A glance at the final performance numbers for the month of August obscures what was among the most volatile markets in the last five years. A confluence of events led to volatility reminiscent of August 1998. As was the case in 1998, taking center stage was the hedge fund world, though this time quantitative market neutral strategies were the primary instigators of the market chaos. During the first week of August there was rumored to be large liquidations at some quantitative hedge funds. The liquidations led to somewhat perverse behavior of long/short models, with a complete decoupling of portfolio longs and shorts. Many funds, using similar models, saw their long positions fall while their short positions rose. At the same time, the stock market began to deteriorate, and by mid-month market losses were in excess of 5% for the month. As the equity market situation stabilized another crisis loomed and was once again driven by sub-prime market woes. This time commercial paper collateralized by CDOs containing sub-prime loans experienced a significant sell-off that led to several short-term bond mutual funds experiencing outsized losses. As investors became very wary of commercial paper a flight to quality ensued, causing T-Bill yields to drop roughly 200 basis points, at one point trading under 3%. Amazingly, as the month came to an end the markets rebounded, yields stabilized and all looked calm, causing the monthly numbers to conceal one of the most tumultuous and volatile markets in recent history.
For the month of August, the S&P 1500, a broad measure of the U.S. equity markets, returned 1.47%. Large cap stocks slightly underperformed small cap stocks as the S&P 500 gained 1.50% versus the S&P 600 Index’s 1.87%. At the sector level, technology (+2.88%) and consumer staples stocks (+2.58%) had the largest gains for the month. The materials sector (-0.51%) were the leading detractors during the month. Growth stocks once again outperformed value stocks across the broad market.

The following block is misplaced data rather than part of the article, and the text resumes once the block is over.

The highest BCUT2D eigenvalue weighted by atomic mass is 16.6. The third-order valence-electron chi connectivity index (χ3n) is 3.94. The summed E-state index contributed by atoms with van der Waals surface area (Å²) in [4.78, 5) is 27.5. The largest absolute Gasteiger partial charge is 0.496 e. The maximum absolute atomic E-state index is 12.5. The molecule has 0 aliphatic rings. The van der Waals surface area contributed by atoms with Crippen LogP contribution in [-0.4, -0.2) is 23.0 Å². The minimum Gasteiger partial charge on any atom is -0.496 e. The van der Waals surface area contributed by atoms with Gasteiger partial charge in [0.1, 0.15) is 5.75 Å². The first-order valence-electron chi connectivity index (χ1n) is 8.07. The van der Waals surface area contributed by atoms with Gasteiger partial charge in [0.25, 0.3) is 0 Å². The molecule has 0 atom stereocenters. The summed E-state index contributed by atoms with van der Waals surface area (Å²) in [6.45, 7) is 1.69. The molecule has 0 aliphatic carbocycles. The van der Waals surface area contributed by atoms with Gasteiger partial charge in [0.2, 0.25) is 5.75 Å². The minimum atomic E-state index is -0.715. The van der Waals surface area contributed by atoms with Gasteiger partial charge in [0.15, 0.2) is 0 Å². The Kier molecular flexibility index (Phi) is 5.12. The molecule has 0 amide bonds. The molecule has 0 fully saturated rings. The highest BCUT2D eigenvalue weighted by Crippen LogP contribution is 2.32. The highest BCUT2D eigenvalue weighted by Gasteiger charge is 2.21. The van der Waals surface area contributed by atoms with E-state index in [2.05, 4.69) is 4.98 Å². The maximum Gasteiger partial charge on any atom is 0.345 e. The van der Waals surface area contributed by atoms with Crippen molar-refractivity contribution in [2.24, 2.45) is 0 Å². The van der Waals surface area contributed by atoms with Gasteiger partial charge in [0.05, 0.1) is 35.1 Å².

International markets were negative for the month. The MSCI EAFE Index fell 1.70% in local currency terms, and was down 1.56%% in dollar terms. Just like their domestic counterparts, growth stocks outperformed value stocks during the month. Among developed markets, Finland (5.86%) was the only country to post significant gains during the month while New Zealand (-13.00%) and Sweden (-5.53%) suffered considerable losses. The MSCI EAFE Small Cap Index lost 5.16% and emerging markets lost 2.13%. The BRIC Index lost 0.12%.
The fixed income markets were generally positive for the month, with the exception of municipals. The 10-Year Treasury yield ended at 4.54%, down 24 basis points from the prior month. The 30-year Treasury yielded 4.83% at month end, down 9 basis points from the prior month. The Lehman Aggregate Bond Index gained 1.23%. Government bonds increased 1.51%, while investment grade corporate bonds gained 0.81%. Mortgage backed bonds gained 1.18%, while municipals lost 0.43%. The high yield market gained 1.12%. International government bonds gained 1.62% for the month and TIPS gained 0.87%.
The Dow Jones-AIG Commodity Index lost 3.63% during August. Real estate, as represented by the DJ Wilshire REIT Index, gained 5.91%.